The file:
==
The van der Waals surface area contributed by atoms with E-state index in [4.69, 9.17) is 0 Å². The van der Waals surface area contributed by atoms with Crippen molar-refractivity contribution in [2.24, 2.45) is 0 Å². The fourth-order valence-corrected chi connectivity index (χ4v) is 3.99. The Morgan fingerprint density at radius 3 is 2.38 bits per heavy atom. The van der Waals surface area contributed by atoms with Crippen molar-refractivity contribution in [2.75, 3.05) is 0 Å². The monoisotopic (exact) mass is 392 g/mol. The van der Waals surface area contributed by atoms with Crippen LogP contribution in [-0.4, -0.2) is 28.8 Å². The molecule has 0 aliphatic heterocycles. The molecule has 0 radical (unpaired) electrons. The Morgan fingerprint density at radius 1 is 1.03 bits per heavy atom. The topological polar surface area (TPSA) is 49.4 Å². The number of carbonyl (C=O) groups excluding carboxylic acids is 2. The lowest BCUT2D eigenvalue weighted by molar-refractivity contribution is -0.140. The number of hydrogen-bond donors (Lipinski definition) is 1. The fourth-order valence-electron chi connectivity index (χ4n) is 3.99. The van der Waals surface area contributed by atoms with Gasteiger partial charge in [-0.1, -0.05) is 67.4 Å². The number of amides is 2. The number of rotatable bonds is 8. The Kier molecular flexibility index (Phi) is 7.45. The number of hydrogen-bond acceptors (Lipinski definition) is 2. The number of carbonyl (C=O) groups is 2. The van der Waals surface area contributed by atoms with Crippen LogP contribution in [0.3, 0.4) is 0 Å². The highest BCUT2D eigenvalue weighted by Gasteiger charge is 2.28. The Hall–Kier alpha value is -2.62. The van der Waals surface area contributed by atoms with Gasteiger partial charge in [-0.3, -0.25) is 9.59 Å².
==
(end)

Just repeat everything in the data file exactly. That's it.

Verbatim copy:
The van der Waals surface area contributed by atoms with E-state index in [4.69, 9.17) is 0 Å². The van der Waals surface area contributed by atoms with Crippen molar-refractivity contribution in [2.24, 2.45) is 0 Å². The fourth-order valence-corrected chi connectivity index (χ4v) is 3.99. The Morgan fingerprint density at radius 3 is 2.38 bits per heavy atom. The van der Waals surface area contributed by atoms with Crippen molar-refractivity contribution in [2.75, 3.05) is 0 Å². The monoisotopic (exact) mass is 392 g/mol. The van der Waals surface area contributed by atoms with Crippen LogP contribution in [-0.4, -0.2) is 28.8 Å². The molecule has 0 aliphatic heterocycles. The molecule has 0 radical (unpaired) electrons. The Morgan fingerprint density at radius 1 is 1.03 bits per heavy atom. The topological polar surface area (TPSA) is 49.4 Å². The number of carbonyl (C=O) groups excluding carboxylic acids is 2. The lowest BCUT2D eigenvalue weighted by molar-refractivity contribution is -0.140. The number of hydrogen-bond donors (Lipinski definition) is 1. The fourth-order valence-electron chi connectivity index (χ4n) is 3.99. The van der Waals surface area contributed by atoms with Gasteiger partial charge in [-0.1, -0.05) is 67.4 Å². The number of amides is 2. The number of rotatable bonds is 8. The Kier molecular flexibility index (Phi) is 7.45. The number of hydrogen-bond acceptors (Lipinski definition) is 2. The number of carbonyl (C=O) groups is 2. The van der Waals surface area contributed by atoms with Crippen LogP contribution in [0.3, 0.4) is 0 Å². The highest BCUT2D eigenvalue weighted by Gasteiger charge is 2.28. The Hall–Kier alpha value is -2.62. The van der Waals surface area contributed by atoms with Gasteiger partial charge in [-0.3, -0.25) is 9.59 Å².